- Lasker Clinical Research Scholar, Physiology Section
Hans Ackerman studied biology at the College of William and Mary and the Virginia Institute of Marine Science and graduated with a B.S. in 1997. He then attended Magdalen College, Oxford and earned a M.Sc. in Human Biology and a D.Phil. in Human Genetics in 1998 and 2002, respectively, for work on genetic susceptibility to malaria in African children. He returned to the United States to study medicine at Harvard Medical School, and he received his M.D. in 2005. Dr. Ackerman trained in Internal Medicine at the Massachusetts General Hospital from 2005 to 2007. In 2007, Dr. Ackerman joined the NIH as a Critical Care Medicine fellow and became board-certified in Internal Medicine and Critical Care Medicine. From 2010 to 2014 he served as a Clinical Research Fellow and then as an Assistant Clinical Investigator in the Laboratory of Malaria and Vector Research at the National Institute of Allergy and Infectious Diseases, where he studied blood vessel function in patients with malaria or sickle cell disease. In 2014, he joined the NHLBI Sickle Cell Branch where he leads the Physiology Section as a Tenure-Track Investigator and Lasker Clinical Research Scholar.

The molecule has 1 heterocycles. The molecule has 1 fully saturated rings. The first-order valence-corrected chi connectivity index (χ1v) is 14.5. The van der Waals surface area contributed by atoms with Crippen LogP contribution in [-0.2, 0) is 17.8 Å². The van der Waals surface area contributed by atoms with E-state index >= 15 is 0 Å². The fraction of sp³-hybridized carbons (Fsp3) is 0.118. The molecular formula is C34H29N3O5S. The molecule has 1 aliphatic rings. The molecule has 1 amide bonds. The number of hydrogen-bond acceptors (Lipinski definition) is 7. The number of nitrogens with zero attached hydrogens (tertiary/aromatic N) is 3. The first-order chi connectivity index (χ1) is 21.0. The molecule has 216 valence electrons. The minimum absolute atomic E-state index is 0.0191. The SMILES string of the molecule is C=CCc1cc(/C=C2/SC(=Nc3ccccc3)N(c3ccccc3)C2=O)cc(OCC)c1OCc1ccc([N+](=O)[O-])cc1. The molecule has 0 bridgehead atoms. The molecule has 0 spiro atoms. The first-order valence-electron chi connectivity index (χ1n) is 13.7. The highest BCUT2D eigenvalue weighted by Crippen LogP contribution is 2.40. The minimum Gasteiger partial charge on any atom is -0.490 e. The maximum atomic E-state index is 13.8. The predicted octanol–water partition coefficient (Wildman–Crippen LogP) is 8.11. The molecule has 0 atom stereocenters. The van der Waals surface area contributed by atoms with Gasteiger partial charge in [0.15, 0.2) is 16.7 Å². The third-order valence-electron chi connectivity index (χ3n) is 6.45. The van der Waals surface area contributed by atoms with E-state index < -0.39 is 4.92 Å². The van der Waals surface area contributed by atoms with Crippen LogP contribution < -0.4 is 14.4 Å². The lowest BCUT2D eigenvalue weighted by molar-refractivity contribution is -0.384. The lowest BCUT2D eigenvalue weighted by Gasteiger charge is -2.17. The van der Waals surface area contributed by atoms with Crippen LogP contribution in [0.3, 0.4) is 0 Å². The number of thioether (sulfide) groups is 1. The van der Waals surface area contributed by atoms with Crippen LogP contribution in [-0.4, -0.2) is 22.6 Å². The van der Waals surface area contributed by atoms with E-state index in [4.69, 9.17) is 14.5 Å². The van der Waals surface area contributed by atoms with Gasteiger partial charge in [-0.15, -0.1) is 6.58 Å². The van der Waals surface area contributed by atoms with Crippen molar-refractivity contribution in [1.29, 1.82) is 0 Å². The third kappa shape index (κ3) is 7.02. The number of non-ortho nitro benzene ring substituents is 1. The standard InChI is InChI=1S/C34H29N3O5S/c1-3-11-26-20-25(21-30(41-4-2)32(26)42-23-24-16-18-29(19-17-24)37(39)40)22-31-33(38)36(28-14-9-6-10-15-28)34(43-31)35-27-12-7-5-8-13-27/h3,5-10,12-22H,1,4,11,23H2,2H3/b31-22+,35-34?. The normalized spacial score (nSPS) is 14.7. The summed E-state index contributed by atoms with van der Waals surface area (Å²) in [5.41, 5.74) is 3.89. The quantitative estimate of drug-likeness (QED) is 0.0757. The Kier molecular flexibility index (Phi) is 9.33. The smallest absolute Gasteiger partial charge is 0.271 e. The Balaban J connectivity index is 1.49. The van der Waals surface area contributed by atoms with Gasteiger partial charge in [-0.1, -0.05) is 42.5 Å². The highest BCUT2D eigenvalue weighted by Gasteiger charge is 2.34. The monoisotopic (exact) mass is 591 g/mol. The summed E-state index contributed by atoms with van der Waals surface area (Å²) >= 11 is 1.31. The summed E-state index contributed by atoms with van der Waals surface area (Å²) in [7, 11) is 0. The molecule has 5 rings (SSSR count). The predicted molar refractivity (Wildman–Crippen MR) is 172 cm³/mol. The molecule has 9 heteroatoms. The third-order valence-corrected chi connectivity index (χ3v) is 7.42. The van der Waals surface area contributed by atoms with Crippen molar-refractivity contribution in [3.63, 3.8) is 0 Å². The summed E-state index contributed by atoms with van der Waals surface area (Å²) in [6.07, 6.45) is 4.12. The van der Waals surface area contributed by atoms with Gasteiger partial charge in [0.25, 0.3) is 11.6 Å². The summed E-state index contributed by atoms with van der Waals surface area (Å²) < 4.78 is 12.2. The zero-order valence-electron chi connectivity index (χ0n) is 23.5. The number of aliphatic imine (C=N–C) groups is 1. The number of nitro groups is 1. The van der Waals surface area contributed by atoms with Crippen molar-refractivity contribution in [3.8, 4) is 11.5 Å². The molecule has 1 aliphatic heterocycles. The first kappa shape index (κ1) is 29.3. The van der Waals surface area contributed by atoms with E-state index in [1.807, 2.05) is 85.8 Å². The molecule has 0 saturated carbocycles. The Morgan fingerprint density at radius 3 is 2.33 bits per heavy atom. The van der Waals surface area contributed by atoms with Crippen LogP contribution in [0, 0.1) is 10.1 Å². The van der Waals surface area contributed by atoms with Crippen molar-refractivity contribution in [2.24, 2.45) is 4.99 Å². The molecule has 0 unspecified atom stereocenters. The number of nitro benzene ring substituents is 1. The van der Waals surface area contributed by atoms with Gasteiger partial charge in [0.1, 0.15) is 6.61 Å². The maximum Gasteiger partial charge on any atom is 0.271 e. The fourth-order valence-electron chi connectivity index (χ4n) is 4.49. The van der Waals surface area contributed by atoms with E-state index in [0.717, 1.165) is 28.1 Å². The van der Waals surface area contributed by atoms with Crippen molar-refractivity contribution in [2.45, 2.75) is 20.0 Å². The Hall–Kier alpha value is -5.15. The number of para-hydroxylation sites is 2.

- (2018). A biomarker approach to syndrome-based treatment of severe childhood illness in malaria-endemic areas. MALARIA JOURNAL. 17,
- (2018). Endothelial cell alpha-globin and its molecular chaperone alpha-hemoglobin-stabilizing protein regulate arteriolar contractility. JOURNAL OF CLINICAL INVESTIGATION. 128(11), 5073-5082.
- (2016). Decreased Rate of Plasma Arginine Appearance in Murine Malaria May Explain Hypoargininemia in Children With Cerebral Malaria. JOURNAL OF INFECTIOUS DISEASES. 214(12), 1840-1849.